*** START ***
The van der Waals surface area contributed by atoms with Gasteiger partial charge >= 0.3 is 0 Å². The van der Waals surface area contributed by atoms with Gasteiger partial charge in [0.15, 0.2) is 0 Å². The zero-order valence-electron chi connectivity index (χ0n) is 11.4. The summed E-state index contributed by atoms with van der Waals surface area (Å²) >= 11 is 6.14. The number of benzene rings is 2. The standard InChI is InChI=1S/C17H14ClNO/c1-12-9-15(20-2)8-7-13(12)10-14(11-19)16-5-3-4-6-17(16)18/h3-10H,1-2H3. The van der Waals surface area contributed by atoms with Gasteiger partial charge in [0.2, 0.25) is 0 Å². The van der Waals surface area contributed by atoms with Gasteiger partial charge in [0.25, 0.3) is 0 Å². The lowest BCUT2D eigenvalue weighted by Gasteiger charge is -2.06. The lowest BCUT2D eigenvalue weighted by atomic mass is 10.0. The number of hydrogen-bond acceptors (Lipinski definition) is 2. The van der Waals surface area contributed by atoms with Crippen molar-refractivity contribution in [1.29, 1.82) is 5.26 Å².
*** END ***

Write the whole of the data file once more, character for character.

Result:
The van der Waals surface area contributed by atoms with Gasteiger partial charge >= 0.3 is 0 Å². The van der Waals surface area contributed by atoms with Gasteiger partial charge in [0.15, 0.2) is 0 Å². The zero-order valence-electron chi connectivity index (χ0n) is 11.4. The summed E-state index contributed by atoms with van der Waals surface area (Å²) >= 11 is 6.14. The number of benzene rings is 2. The standard InChI is InChI=1S/C17H14ClNO/c1-12-9-15(20-2)8-7-13(12)10-14(11-19)16-5-3-4-6-17(16)18/h3-10H,1-2H3. The van der Waals surface area contributed by atoms with Gasteiger partial charge in [0.2, 0.25) is 0 Å². The van der Waals surface area contributed by atoms with Gasteiger partial charge in [0.25, 0.3) is 0 Å². The lowest BCUT2D eigenvalue weighted by Gasteiger charge is -2.06. The lowest BCUT2D eigenvalue weighted by atomic mass is 10.0. The number of hydrogen-bond acceptors (Lipinski definition) is 2. The van der Waals surface area contributed by atoms with Crippen molar-refractivity contribution in [1.29, 1.82) is 5.26 Å².